Miller of N.Y.,
Morrill,
Platt,
Plumb,
Rollins,
Sewell,
Sherman,
Windom.

ABSENT — 28.
Aldrich,
Harrow,
Beck,
Butler,
Camden,
Dawes,
Fair,
Farley,
Ferry,
Grover,
Hale,
Hampton,
Harris,
Ingalls,
Johnson,
Lamar,
McDill,
McMillan,
Mahone,
Maxey,
Mitchell,
Ransom,
Saulsbury,
Saunders,
Sawyer,
Van Wyck,
Walker,
Williams.

So the amendment to the amendment was agreed to.

Mr. HAWLEY. I changed my vote from "nay" to "yea" before the result was announced for the purpose of doing what I am about to do. I move a reconsideration of the vote last taken, and on that motion I will say a very few words. I do it in the general interest of the hill, in my opinion.

I should not perhaps have offered the original proposition of the Senator from New Hampshire because I should have considered it the ordinary and obvious duty of any administrators of this law to discharge any man guilty of habitual intoxication. I should have supposed it to be one of the common rules of good administration. But if you stop and think upon it there is really some force in the Senator's argument that that particular vice stands upon somewhat different ground from the ordinary range of crimes or moral offenses, because as suggested by the Senator from Texas a man may be a man of entire honor as understood among men, and yet sometimes may be guilty of intoxication or fall habitually into that habit in general, and we do know as a matter of fact that the public service has been more or less afflicted with intemperance, &c., in such a way that often there has been an endurance of the offender and an undue tolerance given to him. We have heard it argued again and again in the Senate that there was too much of this in the Army and in the Navy, for example; that the regulations were not strict enough, or that they were not fully and rigidly enforced. The proposition having been made by the Senator from New Hampshire, I think it should be fairly and respectfully treated, and I see no way but to adopt it. I might of course suggest, as the Senator from Vermont does, that you should go through the whole catalogue of offenses and habits that disqualify a man from public service, but I acknowledge and I now insist that there is a reason for singling this out.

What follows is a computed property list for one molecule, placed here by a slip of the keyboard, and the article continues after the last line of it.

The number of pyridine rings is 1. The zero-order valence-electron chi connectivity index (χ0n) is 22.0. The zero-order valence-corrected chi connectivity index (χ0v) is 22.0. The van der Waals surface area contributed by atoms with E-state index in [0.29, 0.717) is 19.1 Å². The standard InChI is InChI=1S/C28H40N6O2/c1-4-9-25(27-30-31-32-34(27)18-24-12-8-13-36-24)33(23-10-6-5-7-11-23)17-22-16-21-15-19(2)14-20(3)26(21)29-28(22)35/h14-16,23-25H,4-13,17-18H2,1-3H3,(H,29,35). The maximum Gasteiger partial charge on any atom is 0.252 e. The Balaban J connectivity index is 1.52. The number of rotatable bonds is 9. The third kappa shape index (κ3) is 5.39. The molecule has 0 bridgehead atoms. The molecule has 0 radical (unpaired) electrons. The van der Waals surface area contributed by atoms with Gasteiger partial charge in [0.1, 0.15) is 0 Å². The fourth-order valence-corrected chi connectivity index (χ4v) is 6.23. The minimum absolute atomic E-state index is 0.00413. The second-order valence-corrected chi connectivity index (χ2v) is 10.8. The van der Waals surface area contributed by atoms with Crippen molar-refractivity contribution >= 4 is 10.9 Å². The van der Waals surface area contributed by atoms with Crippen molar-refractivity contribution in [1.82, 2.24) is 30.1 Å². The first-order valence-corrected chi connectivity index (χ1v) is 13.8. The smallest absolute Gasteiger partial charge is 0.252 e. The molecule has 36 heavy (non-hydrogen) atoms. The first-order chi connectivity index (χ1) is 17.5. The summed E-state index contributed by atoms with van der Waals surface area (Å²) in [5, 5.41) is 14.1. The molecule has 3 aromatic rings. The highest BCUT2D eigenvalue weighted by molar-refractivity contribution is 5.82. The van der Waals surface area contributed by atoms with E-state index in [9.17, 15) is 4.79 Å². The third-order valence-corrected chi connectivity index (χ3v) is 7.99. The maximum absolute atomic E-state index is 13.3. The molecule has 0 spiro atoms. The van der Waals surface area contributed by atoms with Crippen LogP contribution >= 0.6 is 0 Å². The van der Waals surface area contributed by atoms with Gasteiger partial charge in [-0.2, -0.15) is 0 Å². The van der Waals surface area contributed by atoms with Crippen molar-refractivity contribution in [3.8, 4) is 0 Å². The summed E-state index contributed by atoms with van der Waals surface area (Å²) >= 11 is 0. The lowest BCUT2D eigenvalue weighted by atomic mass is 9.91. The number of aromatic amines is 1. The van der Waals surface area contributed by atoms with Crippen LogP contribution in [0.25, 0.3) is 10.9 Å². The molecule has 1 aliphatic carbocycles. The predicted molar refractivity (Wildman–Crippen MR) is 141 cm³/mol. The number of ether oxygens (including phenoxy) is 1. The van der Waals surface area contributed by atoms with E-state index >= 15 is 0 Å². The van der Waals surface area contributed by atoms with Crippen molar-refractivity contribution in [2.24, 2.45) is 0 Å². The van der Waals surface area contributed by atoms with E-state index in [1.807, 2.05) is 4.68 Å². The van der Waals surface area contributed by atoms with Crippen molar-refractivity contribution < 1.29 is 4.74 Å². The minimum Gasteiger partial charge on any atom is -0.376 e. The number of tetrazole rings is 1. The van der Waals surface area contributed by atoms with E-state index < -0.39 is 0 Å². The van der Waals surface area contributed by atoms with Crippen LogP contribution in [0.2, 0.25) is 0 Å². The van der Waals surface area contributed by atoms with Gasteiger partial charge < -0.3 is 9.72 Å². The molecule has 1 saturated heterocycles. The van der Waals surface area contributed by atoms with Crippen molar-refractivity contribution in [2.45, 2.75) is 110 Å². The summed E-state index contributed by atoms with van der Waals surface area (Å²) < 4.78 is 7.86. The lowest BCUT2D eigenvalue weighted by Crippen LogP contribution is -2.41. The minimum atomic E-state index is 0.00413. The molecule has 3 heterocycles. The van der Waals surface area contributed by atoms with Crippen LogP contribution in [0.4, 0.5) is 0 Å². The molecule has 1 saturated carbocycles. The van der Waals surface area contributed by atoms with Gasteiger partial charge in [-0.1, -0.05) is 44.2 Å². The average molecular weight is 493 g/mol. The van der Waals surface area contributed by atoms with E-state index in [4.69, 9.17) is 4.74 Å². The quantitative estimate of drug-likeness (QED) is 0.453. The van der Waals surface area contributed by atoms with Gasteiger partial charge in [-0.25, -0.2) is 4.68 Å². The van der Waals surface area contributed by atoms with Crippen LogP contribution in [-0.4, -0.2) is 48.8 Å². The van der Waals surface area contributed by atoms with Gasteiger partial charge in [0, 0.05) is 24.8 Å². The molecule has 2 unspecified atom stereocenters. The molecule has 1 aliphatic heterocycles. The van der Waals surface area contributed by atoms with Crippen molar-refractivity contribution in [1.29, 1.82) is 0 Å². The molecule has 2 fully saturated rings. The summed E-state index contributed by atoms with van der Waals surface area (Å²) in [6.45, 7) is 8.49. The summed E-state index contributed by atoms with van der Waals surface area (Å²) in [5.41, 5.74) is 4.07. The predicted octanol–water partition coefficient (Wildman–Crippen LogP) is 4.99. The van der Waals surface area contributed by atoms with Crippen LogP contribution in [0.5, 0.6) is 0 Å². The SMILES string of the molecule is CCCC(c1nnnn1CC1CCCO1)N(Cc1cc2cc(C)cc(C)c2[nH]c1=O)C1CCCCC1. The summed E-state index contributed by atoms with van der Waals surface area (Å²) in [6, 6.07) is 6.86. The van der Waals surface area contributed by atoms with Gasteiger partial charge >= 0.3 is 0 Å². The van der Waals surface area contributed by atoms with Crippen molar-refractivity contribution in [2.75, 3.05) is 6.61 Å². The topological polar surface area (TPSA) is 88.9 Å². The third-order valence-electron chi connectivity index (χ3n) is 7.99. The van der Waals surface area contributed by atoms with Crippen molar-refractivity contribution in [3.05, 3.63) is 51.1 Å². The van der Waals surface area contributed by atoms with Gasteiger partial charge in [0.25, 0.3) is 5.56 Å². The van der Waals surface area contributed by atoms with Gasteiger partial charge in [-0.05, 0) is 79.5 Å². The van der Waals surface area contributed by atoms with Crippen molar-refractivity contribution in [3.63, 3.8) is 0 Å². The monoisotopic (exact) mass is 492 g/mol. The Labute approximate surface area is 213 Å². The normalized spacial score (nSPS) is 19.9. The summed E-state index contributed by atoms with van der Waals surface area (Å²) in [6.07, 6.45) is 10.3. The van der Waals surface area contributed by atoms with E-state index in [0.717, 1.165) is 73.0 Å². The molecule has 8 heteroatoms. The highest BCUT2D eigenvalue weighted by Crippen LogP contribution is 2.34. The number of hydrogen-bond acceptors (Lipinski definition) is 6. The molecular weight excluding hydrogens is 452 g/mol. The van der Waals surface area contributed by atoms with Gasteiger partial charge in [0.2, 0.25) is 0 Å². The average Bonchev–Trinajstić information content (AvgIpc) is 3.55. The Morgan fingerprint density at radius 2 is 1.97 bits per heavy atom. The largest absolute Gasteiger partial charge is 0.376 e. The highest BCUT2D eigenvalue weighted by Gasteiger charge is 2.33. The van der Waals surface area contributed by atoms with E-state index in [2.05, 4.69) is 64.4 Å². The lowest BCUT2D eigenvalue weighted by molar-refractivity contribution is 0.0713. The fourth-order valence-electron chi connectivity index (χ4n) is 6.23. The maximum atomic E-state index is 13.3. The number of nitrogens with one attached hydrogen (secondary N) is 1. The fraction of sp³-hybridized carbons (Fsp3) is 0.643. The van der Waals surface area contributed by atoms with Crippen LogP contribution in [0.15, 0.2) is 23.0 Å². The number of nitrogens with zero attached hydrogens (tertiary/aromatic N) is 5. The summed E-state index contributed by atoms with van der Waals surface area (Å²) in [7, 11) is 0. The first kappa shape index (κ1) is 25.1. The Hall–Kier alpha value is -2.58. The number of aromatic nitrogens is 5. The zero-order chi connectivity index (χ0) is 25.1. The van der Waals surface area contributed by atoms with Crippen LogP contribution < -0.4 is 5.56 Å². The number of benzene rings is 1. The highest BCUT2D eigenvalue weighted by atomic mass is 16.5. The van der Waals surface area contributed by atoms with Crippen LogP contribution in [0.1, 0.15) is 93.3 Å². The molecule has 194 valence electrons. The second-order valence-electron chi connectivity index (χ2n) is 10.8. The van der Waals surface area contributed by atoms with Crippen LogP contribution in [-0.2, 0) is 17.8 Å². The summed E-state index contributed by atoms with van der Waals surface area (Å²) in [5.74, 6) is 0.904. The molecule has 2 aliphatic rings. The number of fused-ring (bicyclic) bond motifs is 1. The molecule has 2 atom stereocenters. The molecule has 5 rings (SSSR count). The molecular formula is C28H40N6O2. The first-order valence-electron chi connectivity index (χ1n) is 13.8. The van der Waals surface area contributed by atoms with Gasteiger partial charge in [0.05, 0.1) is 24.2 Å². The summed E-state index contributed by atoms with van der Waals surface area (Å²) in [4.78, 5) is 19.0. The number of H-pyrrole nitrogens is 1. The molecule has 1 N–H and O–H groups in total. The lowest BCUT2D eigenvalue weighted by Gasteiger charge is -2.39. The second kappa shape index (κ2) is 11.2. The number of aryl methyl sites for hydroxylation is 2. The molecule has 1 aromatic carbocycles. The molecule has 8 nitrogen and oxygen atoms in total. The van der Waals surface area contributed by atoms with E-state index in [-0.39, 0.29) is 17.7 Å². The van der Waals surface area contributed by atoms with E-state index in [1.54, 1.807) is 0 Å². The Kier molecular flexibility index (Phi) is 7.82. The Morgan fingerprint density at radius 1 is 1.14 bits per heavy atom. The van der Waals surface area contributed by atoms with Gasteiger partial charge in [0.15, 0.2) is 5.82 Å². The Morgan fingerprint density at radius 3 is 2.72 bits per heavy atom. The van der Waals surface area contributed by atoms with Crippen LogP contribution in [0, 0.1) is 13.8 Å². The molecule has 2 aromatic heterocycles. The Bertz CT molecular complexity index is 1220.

The amendment just adopted says, "guilty of any other evil habit," or words to that effect. The adoption of that would compel me to vote against the whole. I do not say it was the object of the Senator from Vermont to put this in such shape that the Senate would be obliged to reject it, but I think I might be justified in inferring that from his remarks. I think it would be the next thing to a ridiculous provision in law to say that any man guilty of a bad habit shall not be admitted into the public service; it is one of those general propositions that it is safe to make, but there is nothing like it to my knowledge in the statute-book anywhere.